With all the possibilities of the Nik IR conversions, together with the many other useful and fun filters within Nik, you should have thousands of hours of fun and experimention without resorting to any hardware conversions or filters. I agree that is the way to go, but I know that you're never satisfied.
BTW, thanks for introducing me to the world of Nik. My mind is exploding with the possibilities.

Dreamingpixels Wrote:I am swayed by the low cost (no cost actually - I do have the software) and the convenience of capturing the images (no need to carry extra camera body, no need for a tripod most of the time, no need to put on and take of the filter each time i wish to refocus/recompose, multiple use of the same image ...
Interesting discussion, and explanation from Adrian. Having suggested IR, I now feel some obligation to comment Smile

Like Adrian, I am not convinced that software filters will have the same effective as real IR - but because IR photography is largely serendipity anyway, I am not sure that is an issue. I have looked at quite a bit of IR photography, and I think that I can spot a real IR image from a software created image immediately. I can't put my finger on the exact reason, but photos done with real IR have a surreal quality to them that I have not seen captured with software filters. The difference in light wavelengths and spectrum is visible - to me at least.

All the arguments presented for using software instead of a dedicated camera body are good ones.


Digital cameras typically have taken IR photos by putting an R72 or equivalent filter on the front of the lens which blocks visible light from reaching the camera sensor but allows IR wavelengths to pass through. Because the sensor's built-in IR filter is still in place, this forces you to use very long exposures on a tripod and does not allow you to compose using your view finder because visible light does not reach the camera's mirror.

Some modern IR conversions of camera bodies do it differently. This type of conversions removes the sensor's IR blocking filter and replaces it with a clear / IR sensitive filter (R72 equivalent). You need to replace the removed filter because just removing the IR filter without replacing it will make the camera "short sighted". Because the R72 (opaque to visible light) is behind the mirror, and because the camera does not need to overcome the usual IR blocking of the removed filter, this method allows you to compose using your viewfinder and take IR photos at near normal shutter speeds - reducing the need for tripods and very long exposures. This seems like the way to go IMO.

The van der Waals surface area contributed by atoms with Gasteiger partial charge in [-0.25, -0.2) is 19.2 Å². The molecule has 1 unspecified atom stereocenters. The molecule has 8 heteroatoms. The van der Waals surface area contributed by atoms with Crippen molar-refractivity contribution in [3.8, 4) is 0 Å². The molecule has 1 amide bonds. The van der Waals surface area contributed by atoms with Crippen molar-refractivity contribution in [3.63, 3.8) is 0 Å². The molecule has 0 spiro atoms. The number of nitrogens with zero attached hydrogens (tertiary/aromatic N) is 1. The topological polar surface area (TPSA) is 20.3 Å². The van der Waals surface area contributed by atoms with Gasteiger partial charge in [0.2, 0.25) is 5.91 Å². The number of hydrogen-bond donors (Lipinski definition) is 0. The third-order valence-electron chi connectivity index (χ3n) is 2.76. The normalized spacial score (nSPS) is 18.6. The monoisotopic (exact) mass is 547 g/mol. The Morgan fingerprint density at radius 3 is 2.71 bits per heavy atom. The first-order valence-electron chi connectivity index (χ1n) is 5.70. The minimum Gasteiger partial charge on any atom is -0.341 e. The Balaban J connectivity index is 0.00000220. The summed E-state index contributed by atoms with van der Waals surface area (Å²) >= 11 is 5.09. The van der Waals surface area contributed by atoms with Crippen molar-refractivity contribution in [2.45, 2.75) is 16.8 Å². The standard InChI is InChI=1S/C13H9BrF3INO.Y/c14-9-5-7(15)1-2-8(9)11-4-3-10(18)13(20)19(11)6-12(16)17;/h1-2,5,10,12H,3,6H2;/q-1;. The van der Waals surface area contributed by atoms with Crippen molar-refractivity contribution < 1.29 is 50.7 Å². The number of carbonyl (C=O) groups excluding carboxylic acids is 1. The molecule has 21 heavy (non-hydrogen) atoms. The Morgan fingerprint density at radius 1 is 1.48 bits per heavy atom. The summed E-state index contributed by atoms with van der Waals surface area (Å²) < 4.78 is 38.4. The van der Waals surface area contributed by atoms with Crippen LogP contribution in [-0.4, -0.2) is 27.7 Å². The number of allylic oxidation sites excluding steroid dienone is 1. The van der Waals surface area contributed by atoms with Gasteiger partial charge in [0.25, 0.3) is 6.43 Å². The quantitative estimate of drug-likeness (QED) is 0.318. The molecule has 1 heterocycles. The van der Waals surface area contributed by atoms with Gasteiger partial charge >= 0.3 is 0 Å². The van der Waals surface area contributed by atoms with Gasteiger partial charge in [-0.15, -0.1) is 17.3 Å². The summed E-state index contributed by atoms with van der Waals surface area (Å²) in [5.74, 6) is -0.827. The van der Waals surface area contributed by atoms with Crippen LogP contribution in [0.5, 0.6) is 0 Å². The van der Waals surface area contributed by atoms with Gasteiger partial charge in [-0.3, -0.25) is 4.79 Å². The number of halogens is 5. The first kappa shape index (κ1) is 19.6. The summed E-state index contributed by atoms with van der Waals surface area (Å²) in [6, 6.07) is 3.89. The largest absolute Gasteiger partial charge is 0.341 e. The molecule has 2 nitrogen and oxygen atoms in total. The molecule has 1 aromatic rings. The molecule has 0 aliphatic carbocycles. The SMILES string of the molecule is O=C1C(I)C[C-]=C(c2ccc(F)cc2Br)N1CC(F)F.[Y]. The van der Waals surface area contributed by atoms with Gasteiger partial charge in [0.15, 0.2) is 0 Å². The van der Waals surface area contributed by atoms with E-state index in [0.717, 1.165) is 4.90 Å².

I have been in the market for an inexpensive Nikon camera body to convert - something like a D70 would do very nicely. I have also been looking at this conversion service to do the work. I may just buy their Standard IR filter and do the work myself.

Anyway - interesting discussion.
I've played with software filters, and while they can give some nice looking images, they don't have the qualities I like in IR images.

Metals tend to show dark in IR, plants very light, usually white, a light blue sky will be jet black a lot of the time.
Following closely this thread as I like very much IR images...

Actually my love for this kind of photography started when I saw Adam's IR pictures, he has beautiful pictures, but I have never done anything myself.

When I wanted to convert my panasonic to take IR pictures, I couldn't find anyone I could trust to do the job.

Pavel, I think in this site you can see a picture taken in color and how to see it in IR... I understood this was something you wanted to see?

Anyway the site has very interesting information and even how you can convert your camera yourself, with pictures and instructions for different cameras.
A work of art which did not begin in emotion is not art.
Paul Cezanne
Since digital photography is a mathematical exercise anyway, there's nobody to say what it should or shouldn't look like. There's lots of different things that digital photographs can be made to look like - polaroid, tri-x, and kodachrome come to mind. I see the 'IR look' as another option.

Adrian has already used a great example of when IR photography will look different from an IR conversion, and in an urban setting it will be even less predictable. Black fleece and black jeans will look very different. A tungsten bulb in a a room that's lit by fluorescents will stand out like a spotlight, but different colours of light won't matter at all. Rust is the same colour as steel, and some paints show different tones while others won't. There's a sign near my work, painted in red and grey, with a sticker on it that has faded into oblivion. To see it, it's an old painted sign that says "Post No Bills". To see it in IR, it's a blank piece of wood with a sticker on it.

Dreamingpixels Wrote:Also if you happen to have an identical image taken both as IR and color, I would be grateful if you could make a low res small version available to me for comparison. I will play with it in NIK a bit and I will be curious if we could see a difference.
I'll see if I can shoot something this coming week. There's not a lot of foliage nearby, and sun is a hard thing to find as well, but I'll pack a pair of P&S cameras just in case. One's a Canon SX20 that shoots in colour, and the other is my Panny FZ18 that's had its IR-cut filter removed. I've added an 87C (B+W 093) cut filter to it, so it's not letting any visible light in these days. • @matthewpiers | | @thewsreviews •